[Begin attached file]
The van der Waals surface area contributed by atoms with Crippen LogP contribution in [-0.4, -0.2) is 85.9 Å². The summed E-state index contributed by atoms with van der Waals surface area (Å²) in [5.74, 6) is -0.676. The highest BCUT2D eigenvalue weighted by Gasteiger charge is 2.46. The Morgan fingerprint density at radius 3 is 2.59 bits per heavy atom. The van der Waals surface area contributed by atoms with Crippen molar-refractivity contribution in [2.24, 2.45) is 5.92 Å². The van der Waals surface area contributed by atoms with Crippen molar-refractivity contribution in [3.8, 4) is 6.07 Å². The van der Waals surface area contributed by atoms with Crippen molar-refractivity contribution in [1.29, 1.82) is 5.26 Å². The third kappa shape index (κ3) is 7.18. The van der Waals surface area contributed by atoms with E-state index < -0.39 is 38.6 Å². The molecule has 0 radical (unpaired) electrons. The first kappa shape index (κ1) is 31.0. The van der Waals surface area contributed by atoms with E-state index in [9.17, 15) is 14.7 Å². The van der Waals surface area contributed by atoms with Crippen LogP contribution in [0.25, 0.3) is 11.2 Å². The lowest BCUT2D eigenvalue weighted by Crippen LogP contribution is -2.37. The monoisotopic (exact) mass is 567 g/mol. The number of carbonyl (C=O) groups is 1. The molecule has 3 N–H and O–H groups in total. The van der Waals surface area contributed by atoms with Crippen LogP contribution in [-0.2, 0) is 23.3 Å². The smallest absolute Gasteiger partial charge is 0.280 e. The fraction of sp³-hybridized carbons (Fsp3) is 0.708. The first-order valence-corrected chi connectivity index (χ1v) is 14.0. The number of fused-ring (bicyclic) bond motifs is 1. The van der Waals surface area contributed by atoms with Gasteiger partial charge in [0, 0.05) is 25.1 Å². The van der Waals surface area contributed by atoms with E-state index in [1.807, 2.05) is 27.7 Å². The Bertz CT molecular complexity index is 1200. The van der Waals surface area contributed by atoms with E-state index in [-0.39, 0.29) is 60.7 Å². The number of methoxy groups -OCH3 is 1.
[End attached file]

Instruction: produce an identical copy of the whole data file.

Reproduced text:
The van der Waals surface area contributed by atoms with Crippen LogP contribution in [-0.4, -0.2) is 85.9 Å². The summed E-state index contributed by atoms with van der Waals surface area (Å²) in [5.74, 6) is -0.676. The highest BCUT2D eigenvalue weighted by Gasteiger charge is 2.46. The Morgan fingerprint density at radius 3 is 2.59 bits per heavy atom. The van der Waals surface area contributed by atoms with Crippen molar-refractivity contribution in [2.24, 2.45) is 5.92 Å². The van der Waals surface area contributed by atoms with Crippen molar-refractivity contribution in [3.8, 4) is 6.07 Å². The van der Waals surface area contributed by atoms with Crippen molar-refractivity contribution in [1.29, 1.82) is 5.26 Å². The third kappa shape index (κ3) is 7.18. The van der Waals surface area contributed by atoms with E-state index < -0.39 is 38.6 Å². The molecule has 0 radical (unpaired) electrons. The first kappa shape index (κ1) is 31.0. The van der Waals surface area contributed by atoms with E-state index in [9.17, 15) is 14.7 Å². The van der Waals surface area contributed by atoms with Crippen LogP contribution in [0.25, 0.3) is 11.2 Å². The lowest BCUT2D eigenvalue weighted by Crippen LogP contribution is -2.37. The monoisotopic (exact) mass is 567 g/mol. The number of carbonyl (C=O) groups is 1. The molecule has 3 N–H and O–H groups in total. The van der Waals surface area contributed by atoms with Crippen LogP contribution in [-0.2, 0) is 23.3 Å². The smallest absolute Gasteiger partial charge is 0.280 e. The fraction of sp³-hybridized carbons (Fsp3) is 0.708. The first-order valence-corrected chi connectivity index (χ1v) is 14.0. The number of fused-ring (bicyclic) bond motifs is 1. The van der Waals surface area contributed by atoms with Gasteiger partial charge in [0, 0.05) is 25.1 Å². The van der Waals surface area contributed by atoms with E-state index in [1.807, 2.05) is 27.7 Å². The Bertz CT molecular complexity index is 1200. The van der Waals surface area contributed by atoms with E-state index in [-0.39, 0.29) is 60.7 Å². The number of methoxy groups -OCH3 is 1.